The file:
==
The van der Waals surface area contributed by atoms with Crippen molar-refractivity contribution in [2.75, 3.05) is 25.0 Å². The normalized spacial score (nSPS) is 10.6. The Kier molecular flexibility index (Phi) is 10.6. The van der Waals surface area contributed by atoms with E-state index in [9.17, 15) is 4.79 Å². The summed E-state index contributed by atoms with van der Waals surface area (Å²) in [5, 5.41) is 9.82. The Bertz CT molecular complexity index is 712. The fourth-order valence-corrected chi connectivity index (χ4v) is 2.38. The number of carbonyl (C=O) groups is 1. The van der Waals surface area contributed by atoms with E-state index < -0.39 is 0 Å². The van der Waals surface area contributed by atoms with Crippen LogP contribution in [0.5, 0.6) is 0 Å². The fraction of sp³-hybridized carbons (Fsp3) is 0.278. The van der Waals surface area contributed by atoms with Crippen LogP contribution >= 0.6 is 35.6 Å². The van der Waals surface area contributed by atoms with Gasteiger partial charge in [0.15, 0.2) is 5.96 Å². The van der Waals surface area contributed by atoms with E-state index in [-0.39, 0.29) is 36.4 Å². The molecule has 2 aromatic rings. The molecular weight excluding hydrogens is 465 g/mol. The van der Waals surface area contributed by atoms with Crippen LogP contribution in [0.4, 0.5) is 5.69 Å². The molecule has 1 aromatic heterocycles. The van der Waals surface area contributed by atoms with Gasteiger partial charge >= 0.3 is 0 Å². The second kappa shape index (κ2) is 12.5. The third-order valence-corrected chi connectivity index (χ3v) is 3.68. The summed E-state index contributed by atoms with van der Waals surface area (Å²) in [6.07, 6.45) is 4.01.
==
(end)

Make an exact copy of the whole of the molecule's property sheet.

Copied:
The van der Waals surface area contributed by atoms with Crippen molar-refractivity contribution in [2.75, 3.05) is 25.0 Å². The normalized spacial score (nSPS) is 10.6. The Kier molecular flexibility index (Phi) is 10.6. The van der Waals surface area contributed by atoms with E-state index in [9.17, 15) is 4.79 Å². The summed E-state index contributed by atoms with van der Waals surface area (Å²) in [5, 5.41) is 9.82. The Bertz CT molecular complexity index is 712. The fourth-order valence-corrected chi connectivity index (χ4v) is 2.38. The number of carbonyl (C=O) groups is 1. The van der Waals surface area contributed by atoms with E-state index < -0.39 is 0 Å². The van der Waals surface area contributed by atoms with Crippen LogP contribution in [0.5, 0.6) is 0 Å². The fraction of sp³-hybridized carbons (Fsp3) is 0.278. The van der Waals surface area contributed by atoms with Crippen LogP contribution >= 0.6 is 35.6 Å². The van der Waals surface area contributed by atoms with Gasteiger partial charge in [0.15, 0.2) is 5.96 Å². The van der Waals surface area contributed by atoms with E-state index in [-0.39, 0.29) is 36.4 Å². The molecule has 2 aromatic rings. The molecular weight excluding hydrogens is 465 g/mol. The van der Waals surface area contributed by atoms with Crippen LogP contribution in [0.4, 0.5) is 5.69 Å². The molecule has 1 aromatic heterocycles. The van der Waals surface area contributed by atoms with Gasteiger partial charge >= 0.3 is 0 Å². The second kappa shape index (κ2) is 12.5. The third-order valence-corrected chi connectivity index (χ3v) is 3.68. The summed E-state index contributed by atoms with van der Waals surface area (Å²) in [6.07, 6.45) is 4.01.